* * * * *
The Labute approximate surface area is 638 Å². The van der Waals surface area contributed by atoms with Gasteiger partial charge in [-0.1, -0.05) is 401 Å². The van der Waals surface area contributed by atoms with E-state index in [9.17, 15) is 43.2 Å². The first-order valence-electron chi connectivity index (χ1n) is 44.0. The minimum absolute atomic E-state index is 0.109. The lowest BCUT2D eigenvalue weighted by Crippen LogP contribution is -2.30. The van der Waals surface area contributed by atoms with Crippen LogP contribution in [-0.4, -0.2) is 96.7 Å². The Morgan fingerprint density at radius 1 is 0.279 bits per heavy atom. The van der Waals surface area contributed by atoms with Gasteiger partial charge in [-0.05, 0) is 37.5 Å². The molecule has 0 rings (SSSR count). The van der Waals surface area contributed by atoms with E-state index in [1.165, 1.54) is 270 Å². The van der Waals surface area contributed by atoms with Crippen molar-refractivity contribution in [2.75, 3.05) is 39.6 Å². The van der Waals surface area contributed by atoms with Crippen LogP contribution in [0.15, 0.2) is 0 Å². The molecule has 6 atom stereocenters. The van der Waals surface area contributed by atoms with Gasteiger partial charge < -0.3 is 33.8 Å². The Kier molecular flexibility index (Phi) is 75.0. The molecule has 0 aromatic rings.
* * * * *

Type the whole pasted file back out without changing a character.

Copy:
The Labute approximate surface area is 638 Å². The van der Waals surface area contributed by atoms with Gasteiger partial charge in [-0.1, -0.05) is 401 Å². The van der Waals surface area contributed by atoms with E-state index in [9.17, 15) is 43.2 Å². The first-order valence-electron chi connectivity index (χ1n) is 44.0. The minimum absolute atomic E-state index is 0.109. The lowest BCUT2D eigenvalue weighted by Crippen LogP contribution is -2.30. The van der Waals surface area contributed by atoms with Crippen LogP contribution in [-0.4, -0.2) is 96.7 Å². The Morgan fingerprint density at radius 1 is 0.279 bits per heavy atom. The van der Waals surface area contributed by atoms with Gasteiger partial charge in [-0.05, 0) is 37.5 Å². The molecule has 0 rings (SSSR count). The van der Waals surface area contributed by atoms with E-state index in [1.165, 1.54) is 270 Å². The van der Waals surface area contributed by atoms with Crippen molar-refractivity contribution in [2.75, 3.05) is 39.6 Å². The van der Waals surface area contributed by atoms with Crippen LogP contribution in [0.15, 0.2) is 0 Å². The molecule has 6 atom stereocenters. The van der Waals surface area contributed by atoms with Gasteiger partial charge < -0.3 is 33.8 Å². The Kier molecular flexibility index (Phi) is 75.0. The molecule has 0 aromatic rings.